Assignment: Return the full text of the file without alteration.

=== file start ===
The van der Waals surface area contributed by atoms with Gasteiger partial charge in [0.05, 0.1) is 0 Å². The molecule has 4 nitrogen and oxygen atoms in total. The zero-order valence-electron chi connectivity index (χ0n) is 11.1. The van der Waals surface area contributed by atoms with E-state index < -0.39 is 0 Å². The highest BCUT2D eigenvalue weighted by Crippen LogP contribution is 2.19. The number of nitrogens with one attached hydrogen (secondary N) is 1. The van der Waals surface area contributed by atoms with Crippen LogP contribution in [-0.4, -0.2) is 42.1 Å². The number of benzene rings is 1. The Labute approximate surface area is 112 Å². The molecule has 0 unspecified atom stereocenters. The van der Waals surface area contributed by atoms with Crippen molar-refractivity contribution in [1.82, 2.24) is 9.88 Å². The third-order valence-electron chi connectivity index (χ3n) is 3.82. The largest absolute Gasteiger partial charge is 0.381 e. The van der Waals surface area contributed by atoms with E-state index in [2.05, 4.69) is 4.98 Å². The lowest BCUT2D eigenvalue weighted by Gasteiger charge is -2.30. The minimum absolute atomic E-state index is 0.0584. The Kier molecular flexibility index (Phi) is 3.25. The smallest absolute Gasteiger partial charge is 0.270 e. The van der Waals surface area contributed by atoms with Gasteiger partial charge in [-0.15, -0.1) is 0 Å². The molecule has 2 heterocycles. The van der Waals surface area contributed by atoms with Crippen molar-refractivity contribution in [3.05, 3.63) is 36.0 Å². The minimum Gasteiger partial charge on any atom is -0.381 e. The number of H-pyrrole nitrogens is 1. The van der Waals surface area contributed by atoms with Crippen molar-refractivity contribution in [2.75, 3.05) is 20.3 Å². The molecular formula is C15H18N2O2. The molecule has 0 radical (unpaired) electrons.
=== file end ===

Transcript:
The van der Waals surface area contributed by atoms with Gasteiger partial charge in [0.05, 0.1) is 0 Å². The molecule has 4 nitrogen and oxygen atoms in total. The zero-order valence-electron chi connectivity index (χ0n) is 11.1. The van der Waals surface area contributed by atoms with E-state index < -0.39 is 0 Å². The highest BCUT2D eigenvalue weighted by Crippen LogP contribution is 2.19. The number of nitrogens with one attached hydrogen (secondary N) is 1. The van der Waals surface area contributed by atoms with Crippen LogP contribution in [-0.4, -0.2) is 42.1 Å². The number of benzene rings is 1. The Labute approximate surface area is 112 Å². The molecule has 0 unspecified atom stereocenters. The van der Waals surface area contributed by atoms with Crippen molar-refractivity contribution in [1.82, 2.24) is 9.88 Å². The third-order valence-electron chi connectivity index (χ3n) is 3.82. The largest absolute Gasteiger partial charge is 0.381 e. The van der Waals surface area contributed by atoms with E-state index in [2.05, 4.69) is 4.98 Å². The lowest BCUT2D eigenvalue weighted by Gasteiger charge is -2.30. The minimum absolute atomic E-state index is 0.0584. The Kier molecular flexibility index (Phi) is 3.25. The smallest absolute Gasteiger partial charge is 0.270 e. The van der Waals surface area contributed by atoms with Gasteiger partial charge in [-0.15, -0.1) is 0 Å². The molecule has 2 heterocycles. The van der Waals surface area contributed by atoms with Crippen molar-refractivity contribution in [3.05, 3.63) is 36.0 Å². The minimum Gasteiger partial charge on any atom is -0.381 e. The number of H-pyrrole nitrogens is 1. The van der Waals surface area contributed by atoms with Crippen molar-refractivity contribution in [2.75, 3.05) is 20.3 Å². The molecular formula is C15H18N2O2. The molecule has 0 radical (unpaired) electrons.